The seven winners of Denmark's latest tech-neutral auction include three solar-only projects (83MW), two onshore wind ventures (72MW). Image credit: Danish Climate and Energy Ministry
Denmark has joined the countries actively mulling the possibility of subsidy-free solar, in a shift that pushes the current zero-subsidy momentum to Europe’s cloudier, northerly reaches.
On Friday, authorities in the Scandinavian country signalled a potential refocusing of renewable policy after competition for the latest technology-neutral tender meant solar and wind needed fewer subsidies than ever.
The 30% year-on-year drop in the average premiums granted to solar and wind bidders – from 2018’s DKK0.027/kWh (US$0.003/kWh) to 2019’s DKK0.015/kWh (US$0.002/kWh) – helped Denmark contract almost double the renewable capacity while only spending two-thirds of its budget.
“The price of onshore wind turbines and solar farms is now so low that it suggests that they can very quickly be deployed without support,” said Denmark’s Ministry for Energy and Climate, noting that a DKK101 million (US$15 million) budget slice of the latest tender round had gone unused.
The technology-neutral auction awarded all seven bids it had received between September and November this year. Contracts were assigned to three solar-only projects (83MW), two onshore wind ventures (72MW) and two solar-plus-wind hybrids (97MW).
The three PV-only winners, all due for development in Denmark’s west and northwest, range from 38.1MW Harre to 26.4MW Agersted and 18.2MW Holmen. For their part, the two solar-plus-wind hybrids by developer Eurowind will boast a respective capacity of 53MW and 44.1MW.
Tumbling costs lure PV to Europe's cloudy north
The subsidy-free talk now emerging in Denmark is well advanced further to Europe’s south, where the likes of Spain and Italy – and increasingly Germany – are tapping into cheap components, high irradiation and investor interest to deploy projects without government support.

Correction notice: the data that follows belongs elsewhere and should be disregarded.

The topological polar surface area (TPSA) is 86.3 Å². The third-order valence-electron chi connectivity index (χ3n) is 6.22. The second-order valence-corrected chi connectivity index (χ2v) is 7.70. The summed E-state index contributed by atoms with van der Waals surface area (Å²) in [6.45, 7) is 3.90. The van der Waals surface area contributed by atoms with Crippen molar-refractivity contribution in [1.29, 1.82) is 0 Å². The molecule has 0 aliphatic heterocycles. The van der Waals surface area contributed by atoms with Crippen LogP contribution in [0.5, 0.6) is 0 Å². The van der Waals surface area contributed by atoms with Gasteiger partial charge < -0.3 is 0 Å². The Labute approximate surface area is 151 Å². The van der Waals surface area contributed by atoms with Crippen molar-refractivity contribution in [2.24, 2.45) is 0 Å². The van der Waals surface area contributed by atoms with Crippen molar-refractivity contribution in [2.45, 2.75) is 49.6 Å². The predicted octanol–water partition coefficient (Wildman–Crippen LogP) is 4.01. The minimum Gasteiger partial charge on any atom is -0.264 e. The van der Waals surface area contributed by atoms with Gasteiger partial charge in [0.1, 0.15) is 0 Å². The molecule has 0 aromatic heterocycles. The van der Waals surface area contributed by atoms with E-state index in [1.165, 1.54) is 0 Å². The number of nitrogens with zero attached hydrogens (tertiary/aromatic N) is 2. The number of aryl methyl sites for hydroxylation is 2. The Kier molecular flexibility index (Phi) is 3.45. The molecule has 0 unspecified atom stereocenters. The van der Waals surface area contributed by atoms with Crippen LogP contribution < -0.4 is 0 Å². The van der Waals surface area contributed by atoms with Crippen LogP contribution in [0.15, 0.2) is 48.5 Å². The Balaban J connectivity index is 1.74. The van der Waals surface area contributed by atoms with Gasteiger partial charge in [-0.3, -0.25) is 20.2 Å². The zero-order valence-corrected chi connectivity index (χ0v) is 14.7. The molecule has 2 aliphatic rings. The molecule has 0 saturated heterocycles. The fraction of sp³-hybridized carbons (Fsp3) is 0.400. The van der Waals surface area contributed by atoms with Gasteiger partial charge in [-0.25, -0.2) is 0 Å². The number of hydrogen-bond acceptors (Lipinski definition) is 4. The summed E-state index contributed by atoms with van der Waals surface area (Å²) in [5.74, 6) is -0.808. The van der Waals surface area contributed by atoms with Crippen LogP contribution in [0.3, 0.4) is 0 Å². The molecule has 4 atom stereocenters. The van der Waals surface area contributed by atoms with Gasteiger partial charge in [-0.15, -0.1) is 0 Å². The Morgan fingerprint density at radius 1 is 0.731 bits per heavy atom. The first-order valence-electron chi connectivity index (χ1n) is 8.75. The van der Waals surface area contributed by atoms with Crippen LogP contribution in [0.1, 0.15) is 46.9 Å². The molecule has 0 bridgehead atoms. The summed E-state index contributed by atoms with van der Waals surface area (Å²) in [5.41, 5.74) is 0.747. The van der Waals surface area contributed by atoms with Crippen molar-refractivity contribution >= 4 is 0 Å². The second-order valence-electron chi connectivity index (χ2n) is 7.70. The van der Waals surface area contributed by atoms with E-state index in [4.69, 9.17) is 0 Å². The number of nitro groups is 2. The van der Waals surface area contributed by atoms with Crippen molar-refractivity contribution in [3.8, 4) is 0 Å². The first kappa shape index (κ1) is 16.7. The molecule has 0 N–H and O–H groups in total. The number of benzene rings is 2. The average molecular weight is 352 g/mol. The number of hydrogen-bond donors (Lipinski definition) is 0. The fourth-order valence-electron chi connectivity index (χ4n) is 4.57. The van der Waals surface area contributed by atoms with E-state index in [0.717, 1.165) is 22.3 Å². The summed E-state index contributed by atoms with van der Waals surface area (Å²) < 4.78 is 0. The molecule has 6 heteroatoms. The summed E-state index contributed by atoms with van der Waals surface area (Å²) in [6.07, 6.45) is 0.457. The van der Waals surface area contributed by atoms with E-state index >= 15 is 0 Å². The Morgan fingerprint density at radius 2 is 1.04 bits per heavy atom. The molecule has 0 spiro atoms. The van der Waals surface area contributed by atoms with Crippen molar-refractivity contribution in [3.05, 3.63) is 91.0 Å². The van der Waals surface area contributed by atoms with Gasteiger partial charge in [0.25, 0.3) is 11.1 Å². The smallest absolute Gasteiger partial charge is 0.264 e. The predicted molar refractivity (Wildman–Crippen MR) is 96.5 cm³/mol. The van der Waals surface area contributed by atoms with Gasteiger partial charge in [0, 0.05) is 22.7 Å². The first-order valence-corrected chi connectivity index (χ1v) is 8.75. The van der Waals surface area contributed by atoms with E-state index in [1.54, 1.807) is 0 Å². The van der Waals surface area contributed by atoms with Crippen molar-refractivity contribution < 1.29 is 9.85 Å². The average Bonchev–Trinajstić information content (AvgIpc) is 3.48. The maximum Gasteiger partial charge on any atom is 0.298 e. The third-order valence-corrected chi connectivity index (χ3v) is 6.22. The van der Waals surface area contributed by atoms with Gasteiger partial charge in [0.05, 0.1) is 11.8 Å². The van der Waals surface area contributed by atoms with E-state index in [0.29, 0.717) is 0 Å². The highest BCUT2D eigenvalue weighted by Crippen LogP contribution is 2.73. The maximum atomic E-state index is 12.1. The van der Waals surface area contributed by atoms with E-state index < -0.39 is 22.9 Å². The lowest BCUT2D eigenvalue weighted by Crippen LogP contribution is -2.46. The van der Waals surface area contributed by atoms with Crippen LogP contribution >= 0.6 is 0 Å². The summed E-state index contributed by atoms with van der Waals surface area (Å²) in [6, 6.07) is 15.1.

Denmark, traditionally a wind rather than solar power hotspot, is nonetheless expecting installed PV capacity to surge from around 1GW last year to 5GW in 2030 and 7.3GW in 2040. As noted by state energy agency DEA, though, cannibalisation is a real risk in the low-cost environment.
The potential is sparking solar moves by local developers – including Better Energy’s 53MW and 32MW ventures – but also high-profile foreign names. In September, technology giant Google shared plans to sponsor a 160MW PV pipeline in Denmark as part of a global PPA push.
Contacted by PV Tech at the time, a source close to Google explained cost declines have pushed Denmark from “not a prime location for solar” to a “cost-competitive” market. The 160MW from five PV projects will power Google’s first data centre in Denmark, the same source added.
As it regards solar and wind as ready for the free market, the Scandinavian state looks set to refocus funding on less-mature technologies. Support may be shifted to renewable storage and green fuel for air and sea transport, Climate and Energy minister Dan Jørgensen said in a statement this week.
The new philosophy makes Denmark one of various players sharing plans to redeploy aid towards less-established renewables. The European Investment Bank, Australia’s state financier CEFC and asset management giant BlackRock have all vowed to back storage and others more decisively.
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